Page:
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[318] their efficiency. For these and other reasons, the governmental allowances would not have been at all adequate to cover the losses in clothing. Recognizing this fact, the government supplied new articles gratis for everything lost in action, the quartermaster being required to make out a list of all such articles, and to certify that they were so lost, before new ones could be obtained.

But the men who did garrison duty were not exempt from long clothing bills more than were those who were active at the front. I have in mind the heavy artillerymen who garrisoned the forts around Washington. They were in receipt of visits at all hours in the day from the most distinguished of military and civil guests, and on this account were not only obliged to be efficient in drill but showy on parade. Hence their clothing had always to be of the best. No patched or untidy garments were tolerated. In the spring of 1864, twenty-four thousand of these men were despatched as reenforcements to the Army of the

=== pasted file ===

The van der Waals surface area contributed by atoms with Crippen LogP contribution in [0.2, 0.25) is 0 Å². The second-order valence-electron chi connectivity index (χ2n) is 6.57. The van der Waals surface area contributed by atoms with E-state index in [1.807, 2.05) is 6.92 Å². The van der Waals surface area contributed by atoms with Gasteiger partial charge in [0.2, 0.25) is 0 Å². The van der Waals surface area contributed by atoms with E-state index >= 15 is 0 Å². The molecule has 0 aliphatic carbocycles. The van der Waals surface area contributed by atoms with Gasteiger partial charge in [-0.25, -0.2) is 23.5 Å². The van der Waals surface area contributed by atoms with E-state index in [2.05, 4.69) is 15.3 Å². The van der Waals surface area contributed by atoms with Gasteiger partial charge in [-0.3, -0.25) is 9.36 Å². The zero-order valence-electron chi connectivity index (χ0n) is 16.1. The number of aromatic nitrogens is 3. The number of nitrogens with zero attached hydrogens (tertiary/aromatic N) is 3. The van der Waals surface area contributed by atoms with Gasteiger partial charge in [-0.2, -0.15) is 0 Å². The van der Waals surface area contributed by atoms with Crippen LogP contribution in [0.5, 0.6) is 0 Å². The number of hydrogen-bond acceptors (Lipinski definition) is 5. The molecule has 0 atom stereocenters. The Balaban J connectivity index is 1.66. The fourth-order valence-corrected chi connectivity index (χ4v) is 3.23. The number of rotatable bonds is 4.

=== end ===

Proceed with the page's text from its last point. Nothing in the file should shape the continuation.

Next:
In heavy marching order.

Potomac, and a fine lot of men they were. They were soldiers, for the most part, who had enlisted early in the war, and, having had so safe — or, as the boys used to say, “soft” --and easy a time of it in the forts, had re-enlisted, only to be soon relieved of garrison duty and sent to the front as infantry. But while they were veterans in service in point of time, yet, so far as the real hardships of war were concerned, they were simply recruits. I shall never forget that muggy, muddy morning of the 18th of May, when, standing by the roadside

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